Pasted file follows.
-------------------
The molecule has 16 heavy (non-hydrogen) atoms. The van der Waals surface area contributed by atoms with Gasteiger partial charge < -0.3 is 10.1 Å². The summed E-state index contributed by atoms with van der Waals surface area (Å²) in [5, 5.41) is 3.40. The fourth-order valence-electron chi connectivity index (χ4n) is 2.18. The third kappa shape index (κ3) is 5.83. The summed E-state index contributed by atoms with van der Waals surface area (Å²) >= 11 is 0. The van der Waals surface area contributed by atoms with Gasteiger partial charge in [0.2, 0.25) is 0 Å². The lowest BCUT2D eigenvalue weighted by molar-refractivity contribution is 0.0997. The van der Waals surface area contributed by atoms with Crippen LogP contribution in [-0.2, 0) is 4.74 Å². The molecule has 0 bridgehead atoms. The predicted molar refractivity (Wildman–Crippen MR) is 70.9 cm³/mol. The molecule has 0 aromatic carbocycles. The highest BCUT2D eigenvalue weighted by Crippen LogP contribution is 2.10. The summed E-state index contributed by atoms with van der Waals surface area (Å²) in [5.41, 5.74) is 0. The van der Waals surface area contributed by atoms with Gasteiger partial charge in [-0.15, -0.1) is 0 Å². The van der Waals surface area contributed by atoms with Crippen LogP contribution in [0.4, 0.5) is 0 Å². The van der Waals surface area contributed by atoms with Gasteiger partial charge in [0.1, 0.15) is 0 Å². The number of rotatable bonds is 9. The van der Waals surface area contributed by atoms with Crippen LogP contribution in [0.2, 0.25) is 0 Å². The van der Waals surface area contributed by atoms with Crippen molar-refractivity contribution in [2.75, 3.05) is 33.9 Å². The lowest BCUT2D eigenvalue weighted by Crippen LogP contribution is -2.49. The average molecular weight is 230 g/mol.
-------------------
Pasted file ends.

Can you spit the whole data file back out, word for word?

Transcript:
The molecule has 16 heavy (non-hydrogen) atoms. The van der Waals surface area contributed by atoms with Gasteiger partial charge < -0.3 is 10.1 Å². The summed E-state index contributed by atoms with van der Waals surface area (Å²) in [5, 5.41) is 3.40. The fourth-order valence-electron chi connectivity index (χ4n) is 2.18. The third kappa shape index (κ3) is 5.83. The summed E-state index contributed by atoms with van der Waals surface area (Å²) >= 11 is 0. The van der Waals surface area contributed by atoms with Gasteiger partial charge in [0.2, 0.25) is 0 Å². The lowest BCUT2D eigenvalue weighted by molar-refractivity contribution is 0.0997. The van der Waals surface area contributed by atoms with Crippen LogP contribution in [-0.2, 0) is 4.74 Å². The molecule has 0 bridgehead atoms. The predicted molar refractivity (Wildman–Crippen MR) is 70.9 cm³/mol. The molecule has 0 aromatic carbocycles. The highest BCUT2D eigenvalue weighted by Crippen LogP contribution is 2.10. The summed E-state index contributed by atoms with van der Waals surface area (Å²) in [5.41, 5.74) is 0. The van der Waals surface area contributed by atoms with Gasteiger partial charge in [-0.15, -0.1) is 0 Å². The van der Waals surface area contributed by atoms with Crippen LogP contribution in [0.4, 0.5) is 0 Å². The van der Waals surface area contributed by atoms with Gasteiger partial charge in [0.1, 0.15) is 0 Å². The number of rotatable bonds is 9. The van der Waals surface area contributed by atoms with Crippen LogP contribution in [0.2, 0.25) is 0 Å². The van der Waals surface area contributed by atoms with Crippen molar-refractivity contribution in [2.75, 3.05) is 33.9 Å². The lowest BCUT2D eigenvalue weighted by Crippen LogP contribution is -2.49. The average molecular weight is 230 g/mol.